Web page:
Hockey Dreams: Memories of a Man Who Couldn't Play

Hockey Dreams: Memories of a Man Who Couldn't Play

David Adams Richards

Language: English

Pages: 118

ISBN: 0385256485

Format: PDF / Kindle (mobi) / ePub

With a voice as Canadian as winter, David Adams Richards reflects on the place of hockey in the Canadian soul.

The lyrical narrative of "Hockey Dreams" flows from Richards' boyhood games on the Miramichi to heated debates with university professors who dare to back the wrong team. It examines the globalization of hockey, and how Canadians react to the threat of foreigners beating us at "our" game.

Part memoir, part essay on national identity, part hockey history, "Hockey Dreams" is a meditation by one of Canada's finest writers on the essence of the game that helps define our nation.

Le Maître de Chichen Itza

The Frozen Thames

No New Land

Les Bourgeois de Minerve





















Canada and colophon are trademarks. National Library of Canada Cataloguing in Publication Data Richards, David Adams, 1950– Hockey dreams : memories of a man who couldn’t play eISBN: 978-0-307-36381-7 1. Hockey – Canada. 2. Richards, David Adams, 1950– I. Title. GV848.4.C3R53 2001 796.962′0971 C2001-930658-X Visit Random House of Canada Limited’s website: v3.1 To the memory of Kevin Casey, who always knew why the puck was dropped. ACKNOWLEDGEMENTS I would

start a broomball league tonight at cubs —” And sniffing in unfelt derision, baseball cards in his pocket, with the players names scratched out and names like Delveccio written over them, Stafford would finally, pepper shaker in hand, sit down to his stew. Tobias’ grandmother, who was called his mother, was named Bert. She was a tough leather-necked, half-mad, old lady. No one knew where their fathers were or where their mother had gone. Bert’s last name, like Tobias’ was Kennedy, although

exhibitions in England, like Mr. Foley and the North Shore Regiment, we were pretty much top drawer. But he said, not any more. In fact he was reiterating what my uncle had said, but thankfully he wasn’t as happy about it as my uncle was. The Russians were good — not as good as the pros yet, but soon would be — the Swedes were becoming stronger — the Czechs too. Of course we had all heard of this, and were immediately suspicious. “Well if we send our pros over, “I told the old Colonel, “That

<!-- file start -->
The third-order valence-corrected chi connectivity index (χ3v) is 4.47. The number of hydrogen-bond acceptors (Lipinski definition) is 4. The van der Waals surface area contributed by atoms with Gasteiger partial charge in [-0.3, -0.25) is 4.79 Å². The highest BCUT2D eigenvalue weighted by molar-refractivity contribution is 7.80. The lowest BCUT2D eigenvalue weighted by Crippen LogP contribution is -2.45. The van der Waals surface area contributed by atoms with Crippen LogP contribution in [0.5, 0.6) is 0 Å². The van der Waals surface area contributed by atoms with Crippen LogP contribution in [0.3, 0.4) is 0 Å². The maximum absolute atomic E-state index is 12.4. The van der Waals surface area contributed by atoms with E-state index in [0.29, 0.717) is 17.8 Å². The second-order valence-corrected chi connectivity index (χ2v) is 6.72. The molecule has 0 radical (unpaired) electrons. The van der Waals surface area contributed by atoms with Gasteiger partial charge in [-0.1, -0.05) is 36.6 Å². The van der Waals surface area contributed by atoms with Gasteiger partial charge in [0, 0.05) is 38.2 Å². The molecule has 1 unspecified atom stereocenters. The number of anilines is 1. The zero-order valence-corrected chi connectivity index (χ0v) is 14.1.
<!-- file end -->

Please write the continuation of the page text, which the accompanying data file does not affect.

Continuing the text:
would snap on, and he would be wandering the house, soaked to the skin. A smelly bucket of pee sat under his bed. One day just after this he began to question me about my grandfather. My grandfather was a diabetic and had graciously volunteered to be one of Banting and Best’s guinea pigs. He was one of the first diabetics to try insulin, and died of insulin related complications. When I related this story to him Stafford turned to me and clutching my arm with his small brave hand said, “Thank

scorn of the coach, if he was just not quite good enough to know. One time a friend told me of his hockey days over beer. He told me who he played against when he was voted most valuable player in the OHL. “Why, all those lads are in the NHL,” I said. He nodded. “You — you could have made it too.” He shrugged. “There is no doubt in my mind,” he said. “I could’ve played up there —” “Well?” “Well, what?” “Well, why the hell aren’t you up there?” He looked at me very seriously, as if being

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